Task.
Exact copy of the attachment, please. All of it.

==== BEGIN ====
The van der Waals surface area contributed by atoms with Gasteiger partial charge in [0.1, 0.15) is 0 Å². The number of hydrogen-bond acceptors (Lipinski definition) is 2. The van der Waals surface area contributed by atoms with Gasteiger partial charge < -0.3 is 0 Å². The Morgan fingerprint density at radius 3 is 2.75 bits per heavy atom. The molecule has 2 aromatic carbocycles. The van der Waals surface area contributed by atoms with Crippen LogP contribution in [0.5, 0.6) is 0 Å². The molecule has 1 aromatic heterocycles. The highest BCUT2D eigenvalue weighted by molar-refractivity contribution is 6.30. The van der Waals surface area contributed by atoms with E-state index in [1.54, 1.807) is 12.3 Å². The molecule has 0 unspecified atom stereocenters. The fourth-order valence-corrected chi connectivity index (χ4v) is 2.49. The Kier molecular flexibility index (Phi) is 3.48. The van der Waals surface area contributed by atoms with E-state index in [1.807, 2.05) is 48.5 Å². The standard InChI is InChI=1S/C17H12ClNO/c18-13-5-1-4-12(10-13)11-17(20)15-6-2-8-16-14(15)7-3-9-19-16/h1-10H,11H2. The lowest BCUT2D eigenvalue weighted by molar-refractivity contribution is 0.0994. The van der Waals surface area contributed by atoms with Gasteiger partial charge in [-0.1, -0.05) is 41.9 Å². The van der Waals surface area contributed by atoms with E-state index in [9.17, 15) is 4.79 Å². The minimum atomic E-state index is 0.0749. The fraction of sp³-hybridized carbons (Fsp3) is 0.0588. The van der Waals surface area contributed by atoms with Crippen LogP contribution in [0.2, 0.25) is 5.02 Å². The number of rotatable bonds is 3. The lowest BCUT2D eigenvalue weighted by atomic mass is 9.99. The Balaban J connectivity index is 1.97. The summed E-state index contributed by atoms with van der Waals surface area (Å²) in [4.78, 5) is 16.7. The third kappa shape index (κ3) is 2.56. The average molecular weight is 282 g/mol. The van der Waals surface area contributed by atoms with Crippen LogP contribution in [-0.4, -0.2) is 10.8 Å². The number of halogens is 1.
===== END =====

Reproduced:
The van der Waals surface area contributed by atoms with Gasteiger partial charge in [0.1, 0.15) is 0 Å². The number of hydrogen-bond acceptors (Lipinski definition) is 2. The van der Waals surface area contributed by atoms with Gasteiger partial charge < -0.3 is 0 Å². The Morgan fingerprint density at radius 3 is 2.75 bits per heavy atom. The molecule has 2 aromatic carbocycles. The van der Waals surface area contributed by atoms with Crippen LogP contribution in [0.5, 0.6) is 0 Å². The molecule has 1 aromatic heterocycles. The highest BCUT2D eigenvalue weighted by molar-refractivity contribution is 6.30. The van der Waals surface area contributed by atoms with E-state index in [1.54, 1.807) is 12.3 Å². The molecule has 0 unspecified atom stereocenters. The fourth-order valence-corrected chi connectivity index (χ4v) is 2.49. The Kier molecular flexibility index (Phi) is 3.48. The van der Waals surface area contributed by atoms with E-state index in [1.807, 2.05) is 48.5 Å². The standard InChI is InChI=1S/C17H12ClNO/c18-13-5-1-4-12(10-13)11-17(20)15-6-2-8-16-14(15)7-3-9-19-16/h1-10H,11H2. The lowest BCUT2D eigenvalue weighted by molar-refractivity contribution is 0.0994. The van der Waals surface area contributed by atoms with Gasteiger partial charge in [-0.1, -0.05) is 41.9 Å². The van der Waals surface area contributed by atoms with E-state index in [9.17, 15) is 4.79 Å². The minimum atomic E-state index is 0.0749. The fraction of sp³-hybridized carbons (Fsp3) is 0.0588. The van der Waals surface area contributed by atoms with Crippen LogP contribution in [0.2, 0.25) is 5.02 Å². The number of rotatable bonds is 3. The lowest BCUT2D eigenvalue weighted by atomic mass is 9.99. The Balaban J connectivity index is 1.97. The summed E-state index contributed by atoms with van der Waals surface area (Å²) in [4.78, 5) is 16.7. The third kappa shape index (κ3) is 2.56. The average molecular weight is 282 g/mol. The van der Waals surface area contributed by atoms with Crippen LogP contribution in [-0.4, -0.2) is 10.8 Å². The number of halogens is 1.